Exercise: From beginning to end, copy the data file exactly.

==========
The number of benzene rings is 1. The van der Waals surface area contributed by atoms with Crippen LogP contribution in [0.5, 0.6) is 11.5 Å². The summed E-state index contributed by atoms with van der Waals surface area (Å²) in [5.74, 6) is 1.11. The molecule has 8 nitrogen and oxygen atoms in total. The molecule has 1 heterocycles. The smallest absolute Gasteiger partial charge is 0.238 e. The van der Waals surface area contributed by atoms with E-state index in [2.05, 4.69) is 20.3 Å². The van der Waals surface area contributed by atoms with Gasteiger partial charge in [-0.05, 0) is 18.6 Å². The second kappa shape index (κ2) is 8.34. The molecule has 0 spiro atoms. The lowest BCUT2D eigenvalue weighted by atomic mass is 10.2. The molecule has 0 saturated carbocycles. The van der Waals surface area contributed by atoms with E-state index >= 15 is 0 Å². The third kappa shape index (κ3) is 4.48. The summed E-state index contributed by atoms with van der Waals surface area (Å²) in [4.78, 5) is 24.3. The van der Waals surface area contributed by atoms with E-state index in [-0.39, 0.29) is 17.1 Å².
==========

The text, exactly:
The number of benzene rings is 1. The van der Waals surface area contributed by atoms with Crippen LogP contribution in [0.5, 0.6) is 11.5 Å². The summed E-state index contributed by atoms with van der Waals surface area (Å²) in [5.74, 6) is 1.11. The molecule has 8 nitrogen and oxygen atoms in total. The molecule has 1 heterocycles. The smallest absolute Gasteiger partial charge is 0.238 e. The van der Waals surface area contributed by atoms with E-state index in [2.05, 4.69) is 20.3 Å². The van der Waals surface area contributed by atoms with Gasteiger partial charge in [-0.05, 0) is 18.6 Å². The second kappa shape index (κ2) is 8.34. The molecule has 0 spiro atoms. The lowest BCUT2D eigenvalue weighted by atomic mass is 10.2. The molecule has 0 saturated carbocycles. The van der Waals surface area contributed by atoms with E-state index >= 15 is 0 Å². The third kappa shape index (κ3) is 4.48. The summed E-state index contributed by atoms with van der Waals surface area (Å²) in [4.78, 5) is 24.3. The van der Waals surface area contributed by atoms with E-state index in [-0.39, 0.29) is 17.1 Å².